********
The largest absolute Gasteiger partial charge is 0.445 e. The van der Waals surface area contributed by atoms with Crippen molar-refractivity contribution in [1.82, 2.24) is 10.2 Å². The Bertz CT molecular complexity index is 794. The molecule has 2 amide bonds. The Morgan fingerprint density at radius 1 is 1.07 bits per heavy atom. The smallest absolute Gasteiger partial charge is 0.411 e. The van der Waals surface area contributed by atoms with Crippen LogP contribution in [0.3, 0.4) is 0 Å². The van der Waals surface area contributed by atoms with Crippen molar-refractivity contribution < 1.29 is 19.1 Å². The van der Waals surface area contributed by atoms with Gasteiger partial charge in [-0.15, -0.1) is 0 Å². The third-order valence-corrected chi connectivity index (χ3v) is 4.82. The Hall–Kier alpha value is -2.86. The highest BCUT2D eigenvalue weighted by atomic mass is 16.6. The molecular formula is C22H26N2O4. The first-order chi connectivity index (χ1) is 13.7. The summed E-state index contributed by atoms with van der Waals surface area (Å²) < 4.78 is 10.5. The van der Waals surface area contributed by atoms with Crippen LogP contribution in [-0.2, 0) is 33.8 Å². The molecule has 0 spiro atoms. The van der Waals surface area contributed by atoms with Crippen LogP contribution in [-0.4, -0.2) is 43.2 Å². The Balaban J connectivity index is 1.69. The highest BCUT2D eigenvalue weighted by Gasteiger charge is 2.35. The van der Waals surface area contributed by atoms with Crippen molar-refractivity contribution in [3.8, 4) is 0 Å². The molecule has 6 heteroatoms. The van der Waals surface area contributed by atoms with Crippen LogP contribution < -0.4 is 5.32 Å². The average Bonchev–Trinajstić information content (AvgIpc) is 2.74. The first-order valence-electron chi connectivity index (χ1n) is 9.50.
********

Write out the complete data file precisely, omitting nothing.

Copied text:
The largest absolute Gasteiger partial charge is 0.445 e. The van der Waals surface area contributed by atoms with Crippen molar-refractivity contribution in [1.82, 2.24) is 10.2 Å². The Bertz CT molecular complexity index is 794. The molecule has 2 amide bonds. The Morgan fingerprint density at radius 1 is 1.07 bits per heavy atom. The smallest absolute Gasteiger partial charge is 0.411 e. The van der Waals surface area contributed by atoms with Crippen LogP contribution in [0.3, 0.4) is 0 Å². The van der Waals surface area contributed by atoms with Crippen molar-refractivity contribution < 1.29 is 19.1 Å². The van der Waals surface area contributed by atoms with Gasteiger partial charge in [-0.15, -0.1) is 0 Å². The third-order valence-corrected chi connectivity index (χ3v) is 4.82. The Hall–Kier alpha value is -2.86. The highest BCUT2D eigenvalue weighted by atomic mass is 16.6. The molecular formula is C22H26N2O4. The first-order chi connectivity index (χ1) is 13.7. The summed E-state index contributed by atoms with van der Waals surface area (Å²) < 4.78 is 10.5. The van der Waals surface area contributed by atoms with Crippen LogP contribution in [-0.2, 0) is 33.8 Å². The molecule has 0 spiro atoms. The van der Waals surface area contributed by atoms with Crippen LogP contribution in [-0.4, -0.2) is 43.2 Å². The Balaban J connectivity index is 1.69. The highest BCUT2D eigenvalue weighted by Gasteiger charge is 2.35. The van der Waals surface area contributed by atoms with Crippen molar-refractivity contribution in [3.8, 4) is 0 Å². The molecule has 6 heteroatoms. The van der Waals surface area contributed by atoms with Crippen LogP contribution < -0.4 is 5.32 Å². The average Bonchev–Trinajstić information content (AvgIpc) is 2.74. The first-order valence-electron chi connectivity index (χ1n) is 9.50.